Editing Made Easy: Simple Rules for Effective Writing

Editing Made Easy: Simple Rules for Effective Writing

Bruce Kaplan

Language: English

Pages: 112

ISBN: 0942679369

Format: PDF / Kindle (mobi) / ePub


An earlier version of Editing Made Easy, published in Bruce Kaplan's native Australia, has become a best-selling resource for writers in much or the English-speaking world. Because of the different spellings and conventions of American English, it has been unavailable here--until now. The new book is thoroughly revised, updated, expanded, and Americanized. It maintains the attractions of the original--friendly, easy-to-understand rules for improved writing. It's a quick read, and an easy reference for anybody who wants to communicate clearly with American English. The book is non-technical in its approach. It doesn't cover grammatical terms such as present perfect progressive or correlative conjunctions. It boils grammar and style into a few simple rules that will serve you well whether you are a journalist, a student, a novelist, a business executive, a blogger, or anybody else who would like to make effective use of written language.  

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Police Procedure & Investigation: A Guide for Writers (Howdunit)

Clean, Well-Lighted Sentences: A Guide to Avoiding the Most Common Errors in Grammar and Punctuation

 

 

 

 

 

 

 

 

 

 

 

remember: for nouns ending in ey (monkey), simply add an s (monkeys). For nouns ending in y (folly), change the y to i and add es (follies). under a spell a handy guide to difficult words Writers regularly spell certain common words wrongly. Even editors sometimes miss errors in such words as: oops the misplaced phrase A phrase or clause in the wrong place can make nonsense of a sentence. Consider this: For the sixth time this year, a pedestrian has been injured on South Road.

or give the wrong meaning. now, see here look out for this common error Most common nouns cannot see anything—yet some writers insist that these nouns have developed eyes. For example: February saw a change in the government’s tactics. February cannot see anything. February does not have eyes. What the writer means is: The government changed tactics in February. Or: In February, the government changed tactics. Another example: Next year will see the start of work on the new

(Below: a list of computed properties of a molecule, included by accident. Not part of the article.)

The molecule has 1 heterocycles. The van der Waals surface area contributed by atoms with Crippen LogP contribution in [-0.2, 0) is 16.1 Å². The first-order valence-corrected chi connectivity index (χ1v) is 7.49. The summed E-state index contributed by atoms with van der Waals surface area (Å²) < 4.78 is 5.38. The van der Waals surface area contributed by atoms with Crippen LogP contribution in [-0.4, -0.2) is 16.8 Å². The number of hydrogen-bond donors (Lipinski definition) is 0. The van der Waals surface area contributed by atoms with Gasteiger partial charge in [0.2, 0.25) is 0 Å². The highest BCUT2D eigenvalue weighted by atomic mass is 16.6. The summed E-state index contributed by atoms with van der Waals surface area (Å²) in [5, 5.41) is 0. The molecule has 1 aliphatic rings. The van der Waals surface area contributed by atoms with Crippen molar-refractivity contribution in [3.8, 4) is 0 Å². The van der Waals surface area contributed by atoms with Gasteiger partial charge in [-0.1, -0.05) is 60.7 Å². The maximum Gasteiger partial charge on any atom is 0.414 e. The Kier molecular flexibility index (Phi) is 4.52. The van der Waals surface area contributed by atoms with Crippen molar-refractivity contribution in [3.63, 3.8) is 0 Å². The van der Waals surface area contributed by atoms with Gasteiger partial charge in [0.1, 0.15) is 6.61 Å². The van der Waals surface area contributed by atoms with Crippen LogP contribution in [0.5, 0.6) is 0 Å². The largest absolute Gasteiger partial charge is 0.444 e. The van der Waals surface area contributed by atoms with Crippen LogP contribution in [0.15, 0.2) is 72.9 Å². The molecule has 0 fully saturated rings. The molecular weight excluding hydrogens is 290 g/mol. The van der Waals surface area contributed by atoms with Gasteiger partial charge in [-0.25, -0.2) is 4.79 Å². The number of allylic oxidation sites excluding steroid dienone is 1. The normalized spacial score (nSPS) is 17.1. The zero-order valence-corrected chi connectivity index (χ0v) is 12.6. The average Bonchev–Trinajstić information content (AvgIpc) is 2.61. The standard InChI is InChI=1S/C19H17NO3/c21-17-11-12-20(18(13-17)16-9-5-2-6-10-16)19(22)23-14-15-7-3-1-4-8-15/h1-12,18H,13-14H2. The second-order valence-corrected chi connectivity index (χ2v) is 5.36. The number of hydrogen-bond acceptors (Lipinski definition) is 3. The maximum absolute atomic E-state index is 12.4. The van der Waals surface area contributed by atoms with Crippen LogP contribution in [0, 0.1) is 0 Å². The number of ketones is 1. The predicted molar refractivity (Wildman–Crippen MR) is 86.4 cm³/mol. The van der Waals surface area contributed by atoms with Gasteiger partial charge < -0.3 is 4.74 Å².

Always write/edit so that nothing can be misunderstood. 4. Say what you mean, clearly and simply. 5. Use short sentences. 6. Use short paragraphs. 7. Use the simplest words possible. 8. Write in the active voice. 9. Avoid unnecessary words. 10. Use verbs for action. 11. Avoid clichés and jargon. 12. If in doubt, leave it out. ruthless people what makes a good editor? So, what is the secret to good copy editing? Well, no item escapes the eye of the skilled editor. She or he will

America 12 / 10 9 8 7 6 5 4 3 2 1 about the author Bruce Kaplan is a newspaper copy editor and editorial trainer with international experience spanning more than 40 years. He has held senior positions with major publications in Australia, Hong Kong and Singapore. He trains editors and writers for newspapers and magazines, and tutors at writers’ centers and tertiary education institutions. He may be reached at editeasy@hotmail.com. praise for international editions of this book

$1 million to build a swimming center with special facilities for the disabled. The center will have a main pool, a lap pool and massage facilities. Or consider this: American households now save only eight cents of every dollar they earn after tax, a fraction of the rate at which their parents saved a generation ago, and raising concerns about the country’s economic future. Again, the writer is trying to express too many ideas in one sentence. A professional editor might rewrite it like this:

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